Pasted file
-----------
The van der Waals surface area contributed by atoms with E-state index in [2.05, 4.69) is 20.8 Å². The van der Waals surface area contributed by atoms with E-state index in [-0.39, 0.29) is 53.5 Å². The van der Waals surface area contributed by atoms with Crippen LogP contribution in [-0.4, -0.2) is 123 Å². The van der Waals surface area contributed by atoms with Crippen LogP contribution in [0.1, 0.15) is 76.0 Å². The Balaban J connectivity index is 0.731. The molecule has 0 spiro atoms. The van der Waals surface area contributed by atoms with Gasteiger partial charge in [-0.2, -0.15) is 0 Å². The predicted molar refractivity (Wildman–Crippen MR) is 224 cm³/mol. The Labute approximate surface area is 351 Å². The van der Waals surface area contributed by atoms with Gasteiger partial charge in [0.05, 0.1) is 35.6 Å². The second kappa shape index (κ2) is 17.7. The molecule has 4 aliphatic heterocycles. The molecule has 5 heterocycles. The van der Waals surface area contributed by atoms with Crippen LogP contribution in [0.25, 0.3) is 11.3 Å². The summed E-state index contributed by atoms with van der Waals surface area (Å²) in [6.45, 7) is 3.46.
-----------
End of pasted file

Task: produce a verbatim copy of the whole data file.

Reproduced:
The van der Waals surface area contributed by atoms with E-state index in [2.05, 4.69) is 20.8 Å². The van der Waals surface area contributed by atoms with E-state index in [-0.39, 0.29) is 53.5 Å². The van der Waals surface area contributed by atoms with Crippen LogP contribution in [-0.4, -0.2) is 123 Å². The van der Waals surface area contributed by atoms with Crippen LogP contribution in [0.1, 0.15) is 76.0 Å². The Balaban J connectivity index is 0.731. The molecule has 0 spiro atoms. The van der Waals surface area contributed by atoms with Gasteiger partial charge in [-0.2, -0.15) is 0 Å². The predicted molar refractivity (Wildman–Crippen MR) is 224 cm³/mol. The Labute approximate surface area is 351 Å². The van der Waals surface area contributed by atoms with Gasteiger partial charge in [0.05, 0.1) is 35.6 Å². The second kappa shape index (κ2) is 17.7. The molecule has 4 aliphatic heterocycles. The molecule has 5 heterocycles. The van der Waals surface area contributed by atoms with Crippen LogP contribution in [0.25, 0.3) is 11.3 Å². The summed E-state index contributed by atoms with van der Waals surface area (Å²) in [6.45, 7) is 3.46.